If the victim of an accident has chosen to seek compensation, then he or she will need to seek the answers to 2 questions. Who was at fault; and how much did that same victim contribute to creation of the injury?
Factors that could set the stage for a car accident
• Poor weather conditions, such as fog, an icy road or a pouring rain
• Misconduct on the part of the responsible driver: It could be that the driver was tailgating, or maybe two drivers in different vehicles forced a 3rd driver to rear end one of the 2 vehicles with an irresponsible driver.
• Careless moves, such as running through a red light or making a left hand turn from a lane that had been designated for drivers that were going straight.
• Poor maintenance of vehicle, particularly if that includes the presence of non-functioning seat belts or air bags.
• Driver distracted by a passenger or by an emergency
• Driver creates own distraction, perhaps by making a cell phone call, or maybe by eating while trying to control the steering wheel.
• Driver commits a criminal action, such as driving soon after using marijuana.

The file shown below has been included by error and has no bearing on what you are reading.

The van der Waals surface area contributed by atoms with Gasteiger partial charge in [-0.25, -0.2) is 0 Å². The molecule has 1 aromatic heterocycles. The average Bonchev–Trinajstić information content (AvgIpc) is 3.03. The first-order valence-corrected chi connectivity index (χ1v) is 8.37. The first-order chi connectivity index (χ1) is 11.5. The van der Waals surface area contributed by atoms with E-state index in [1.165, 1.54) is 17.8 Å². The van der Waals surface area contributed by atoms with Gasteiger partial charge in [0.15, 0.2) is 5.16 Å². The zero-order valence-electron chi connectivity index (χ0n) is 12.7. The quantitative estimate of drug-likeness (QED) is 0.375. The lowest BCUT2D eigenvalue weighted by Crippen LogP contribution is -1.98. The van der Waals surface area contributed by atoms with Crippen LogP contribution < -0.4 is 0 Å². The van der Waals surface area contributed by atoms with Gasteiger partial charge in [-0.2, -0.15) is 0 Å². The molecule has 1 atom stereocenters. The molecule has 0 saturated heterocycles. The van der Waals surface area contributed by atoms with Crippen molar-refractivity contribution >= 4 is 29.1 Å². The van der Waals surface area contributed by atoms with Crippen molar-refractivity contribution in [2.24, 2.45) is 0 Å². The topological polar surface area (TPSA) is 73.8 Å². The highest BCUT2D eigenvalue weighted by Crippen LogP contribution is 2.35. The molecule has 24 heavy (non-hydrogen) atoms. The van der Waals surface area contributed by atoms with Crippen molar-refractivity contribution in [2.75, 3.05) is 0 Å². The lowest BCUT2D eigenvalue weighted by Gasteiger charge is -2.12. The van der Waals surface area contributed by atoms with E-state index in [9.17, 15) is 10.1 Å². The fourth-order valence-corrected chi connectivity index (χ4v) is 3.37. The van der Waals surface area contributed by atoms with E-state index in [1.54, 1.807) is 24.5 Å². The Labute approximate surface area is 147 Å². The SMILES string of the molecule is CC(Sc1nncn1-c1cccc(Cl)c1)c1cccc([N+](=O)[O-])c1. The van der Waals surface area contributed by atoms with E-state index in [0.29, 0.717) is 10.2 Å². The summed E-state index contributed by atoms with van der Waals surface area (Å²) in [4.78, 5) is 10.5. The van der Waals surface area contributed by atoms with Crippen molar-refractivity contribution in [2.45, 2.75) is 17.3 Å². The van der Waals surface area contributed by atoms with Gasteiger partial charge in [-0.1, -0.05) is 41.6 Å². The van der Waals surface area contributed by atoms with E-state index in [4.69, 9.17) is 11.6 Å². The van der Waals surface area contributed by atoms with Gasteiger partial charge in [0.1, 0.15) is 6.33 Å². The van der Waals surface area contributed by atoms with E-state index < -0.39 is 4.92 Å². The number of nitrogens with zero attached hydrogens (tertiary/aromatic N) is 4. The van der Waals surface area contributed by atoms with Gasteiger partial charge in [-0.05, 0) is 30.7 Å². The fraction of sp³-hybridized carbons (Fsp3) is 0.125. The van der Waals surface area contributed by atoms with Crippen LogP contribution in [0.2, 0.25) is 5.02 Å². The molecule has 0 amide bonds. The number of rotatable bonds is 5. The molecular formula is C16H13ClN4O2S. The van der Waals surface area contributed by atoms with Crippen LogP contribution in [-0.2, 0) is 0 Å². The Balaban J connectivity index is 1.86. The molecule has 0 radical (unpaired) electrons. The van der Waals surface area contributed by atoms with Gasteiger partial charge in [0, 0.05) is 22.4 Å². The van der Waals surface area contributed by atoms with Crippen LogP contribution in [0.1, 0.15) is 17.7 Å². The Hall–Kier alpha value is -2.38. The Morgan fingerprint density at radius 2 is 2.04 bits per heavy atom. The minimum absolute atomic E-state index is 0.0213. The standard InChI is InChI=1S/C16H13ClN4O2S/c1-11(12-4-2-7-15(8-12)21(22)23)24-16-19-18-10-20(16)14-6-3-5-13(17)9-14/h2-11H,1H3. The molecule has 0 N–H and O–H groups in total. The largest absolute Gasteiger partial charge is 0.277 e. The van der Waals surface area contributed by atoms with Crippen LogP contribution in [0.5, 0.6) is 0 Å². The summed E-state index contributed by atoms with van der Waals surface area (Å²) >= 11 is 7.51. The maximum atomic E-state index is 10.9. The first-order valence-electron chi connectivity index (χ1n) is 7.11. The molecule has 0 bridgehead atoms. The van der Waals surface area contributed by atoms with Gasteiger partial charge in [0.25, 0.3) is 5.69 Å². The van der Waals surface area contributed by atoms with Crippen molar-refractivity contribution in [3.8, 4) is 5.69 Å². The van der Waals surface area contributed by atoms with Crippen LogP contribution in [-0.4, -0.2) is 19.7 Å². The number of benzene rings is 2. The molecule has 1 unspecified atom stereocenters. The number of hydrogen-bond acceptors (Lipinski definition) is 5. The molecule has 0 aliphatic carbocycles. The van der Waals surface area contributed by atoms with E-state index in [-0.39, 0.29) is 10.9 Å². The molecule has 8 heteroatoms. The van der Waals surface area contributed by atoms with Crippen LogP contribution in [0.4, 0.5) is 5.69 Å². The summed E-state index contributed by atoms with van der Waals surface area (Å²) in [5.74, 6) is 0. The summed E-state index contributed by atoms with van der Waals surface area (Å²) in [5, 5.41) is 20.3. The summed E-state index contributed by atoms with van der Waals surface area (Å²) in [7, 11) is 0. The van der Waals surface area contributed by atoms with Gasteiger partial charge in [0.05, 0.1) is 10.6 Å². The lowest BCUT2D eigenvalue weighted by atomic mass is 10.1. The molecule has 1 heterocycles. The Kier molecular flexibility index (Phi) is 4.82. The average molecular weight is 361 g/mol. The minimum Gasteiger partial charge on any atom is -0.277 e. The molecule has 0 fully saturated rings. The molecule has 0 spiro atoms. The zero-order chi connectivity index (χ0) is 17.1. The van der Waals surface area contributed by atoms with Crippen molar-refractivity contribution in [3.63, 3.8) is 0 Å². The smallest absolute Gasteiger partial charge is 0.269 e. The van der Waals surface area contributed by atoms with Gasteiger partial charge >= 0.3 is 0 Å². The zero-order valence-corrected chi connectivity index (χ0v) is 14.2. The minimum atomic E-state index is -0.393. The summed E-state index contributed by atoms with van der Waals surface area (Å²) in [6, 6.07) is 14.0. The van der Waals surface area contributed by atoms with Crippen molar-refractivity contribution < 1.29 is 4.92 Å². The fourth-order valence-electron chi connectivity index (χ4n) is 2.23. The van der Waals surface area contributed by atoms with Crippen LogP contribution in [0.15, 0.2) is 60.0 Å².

The lawyer’s role in a determination of liability
The victim’s lawyer can look for evidence that the other driver introduced one of the factors in the above list. For instance, Personal Injury Lawyer in Waterloo can study the cell phone records for the other driver. Was that man or woman speaking on the phone during the moments that led up to the accident?
An attorney might also check to see what items could be found in the vehicle that had caused the accident. Was there any half-eaten food on the front seat? That would suggest that the apparently liable driver was eating while driving. A look inside that same vehicle would also reveal any problems with the seat belts or the air bags.
Which of the factors listed above might also play a part in causing the victim to contribute to creation of the victim’s injuries?
The defendant’s lawyer could check on the condition of the victim’s car. Did it have functioning seat belts? Did it have functioning air bags? Did it have functioning turn signals? Were the car’s brakes in good condition? A defect in the victim’s car could be pointed to as something that made the injury worse.
Maybe the victim was careless in some respect. Maybe the driver that got injured had jumped into the car without first putting on his or her glasses. Perhaps that same driver had failed to don a pair of sunglasses, at a time of day when the sun was low enough to shine into the car’s window. All those possibilities must be examined.